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# Just For Fun 3

edited April 2018

Here's something I found a while back just messing around. Since it relates to the course, I felt I'd make some puzzles and not let John have all the fun.

Consider the following function on the integers,

$$\chi(m,n):= \left \lceil \frac{1}{m-n+\frac{1}{2}} \right \rceil -\mathrm{sign}\left ( m-n+\frac{1}{2} \right )\cdot \left \lfloor \frac{1}{ \left | m-n+\frac{1}{2} \right |} \right \rfloor.$$ Puzzle 1:: What are some interesting features about the function $$\chi(n,m)$$? Does this function have a common name?

Now consider the following function on the integers,

$$E(m,n) := \chi(n,m)+\chi(m,n)-\chi(n,m)*\chi(m,n).$$ Puzzle 2:: What are some interesting features about the function $$E(n,m)$$?
Does this function have a common name?

Now consider the following two functions on the integers,

$$\mu(m,n) := n * \chi(m,n)+m * (1-\chi(m,n)),$$ and,

$$\mu'(m,n) := m * \chi(m,n)+n * (1-\chi(m,n)).$$ Puzzle3:: What do the functions $$\mu(m,n)$$ and $$\mu'(m,n)$$ do?
Do these functions have common names?

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1.
edited April 2018

The first thing I notice is that $$\chi(m,n)$$ can be replaced by a function of a single variable $$\psi(m-n)$$. This also means that flipping the arguments to $$\chi$$ just flips the sign of the single argument to $$\psi$$. Is there a reason you are using the two-argument version here instead?

Comment Source:The first thing I notice is that \$$\chi(m,n)\$$ can be replaced by a function of a single variable \$$\psi(m-n)\$$. This also means that flipping the arguments to \$$\chi\$$ just flips the sign of the single argument to \$$\psi\$$. Is there a reason you are using the two-argument version here instead?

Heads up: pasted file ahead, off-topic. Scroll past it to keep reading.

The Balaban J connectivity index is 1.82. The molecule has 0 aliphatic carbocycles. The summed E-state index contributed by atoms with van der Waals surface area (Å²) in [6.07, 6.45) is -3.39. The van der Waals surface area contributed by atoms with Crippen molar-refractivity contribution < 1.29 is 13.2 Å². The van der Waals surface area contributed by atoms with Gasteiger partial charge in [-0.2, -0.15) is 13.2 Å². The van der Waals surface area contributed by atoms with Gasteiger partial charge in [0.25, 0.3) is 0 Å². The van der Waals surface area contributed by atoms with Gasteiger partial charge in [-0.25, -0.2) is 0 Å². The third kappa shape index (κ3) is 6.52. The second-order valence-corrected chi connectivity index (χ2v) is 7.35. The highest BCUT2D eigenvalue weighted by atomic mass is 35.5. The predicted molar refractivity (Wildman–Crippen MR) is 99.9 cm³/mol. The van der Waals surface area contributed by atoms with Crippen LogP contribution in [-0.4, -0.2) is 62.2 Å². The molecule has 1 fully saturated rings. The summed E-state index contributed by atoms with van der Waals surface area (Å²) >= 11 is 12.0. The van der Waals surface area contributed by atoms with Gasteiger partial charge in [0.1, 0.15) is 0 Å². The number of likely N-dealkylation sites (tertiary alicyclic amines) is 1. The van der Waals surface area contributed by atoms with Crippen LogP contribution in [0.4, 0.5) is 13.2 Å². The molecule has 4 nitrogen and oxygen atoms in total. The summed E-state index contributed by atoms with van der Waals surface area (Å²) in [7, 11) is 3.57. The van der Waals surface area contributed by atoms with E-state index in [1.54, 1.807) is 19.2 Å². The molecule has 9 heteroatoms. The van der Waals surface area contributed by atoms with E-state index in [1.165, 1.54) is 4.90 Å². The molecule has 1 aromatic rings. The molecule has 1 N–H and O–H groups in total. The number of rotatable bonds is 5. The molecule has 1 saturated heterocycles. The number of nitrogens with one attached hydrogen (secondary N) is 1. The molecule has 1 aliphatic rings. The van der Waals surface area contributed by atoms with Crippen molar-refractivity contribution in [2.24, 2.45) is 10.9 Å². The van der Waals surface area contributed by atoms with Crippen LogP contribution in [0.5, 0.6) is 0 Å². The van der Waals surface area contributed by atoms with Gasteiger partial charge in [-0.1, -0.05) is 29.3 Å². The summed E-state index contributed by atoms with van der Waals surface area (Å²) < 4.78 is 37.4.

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2.
edited April 2018

There is no particular reason. For instance, we can hold the function constant in one variable and get two more variants of the function, $$\chi_m(n)$$ and $$\chi_n(m)$$.

Edit

Hint: Hold the variable $$m$$ constant at zero, and consider the function $$\chi_0(n)$$ . What possible value or values does this function produce on positive values of $$n$$? What possible value or values does this function produces on negative values of $$n$$?

Comment Source:There is no particular reason. For instance, we can hold the function constant in one variable and get two more variants of the function, \$$\chi_m(n) \$$ and \$$\chi_n(m) \$$. Edit **Hint:** Hold the variable \$$m\$$ constant at zero, and consider the function \$$\chi_0(n) \$$ . What possible value or values does this function produce on positive values of \$$n\$$? What possible value or values does this function produces on negative values of \$$n\$$? 
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3.

Cool! I'm gonna rename this post "Just for Fun 3". I don't mind other people sharing my numbering system on these "Just for Fun" posts because they're... just for fun!

Comment Source:Cool! I'm gonna rename this post "Just for Fun 3". I don't mind other people sharing my numbering system on these "Just for Fun" posts because they're... just for fun!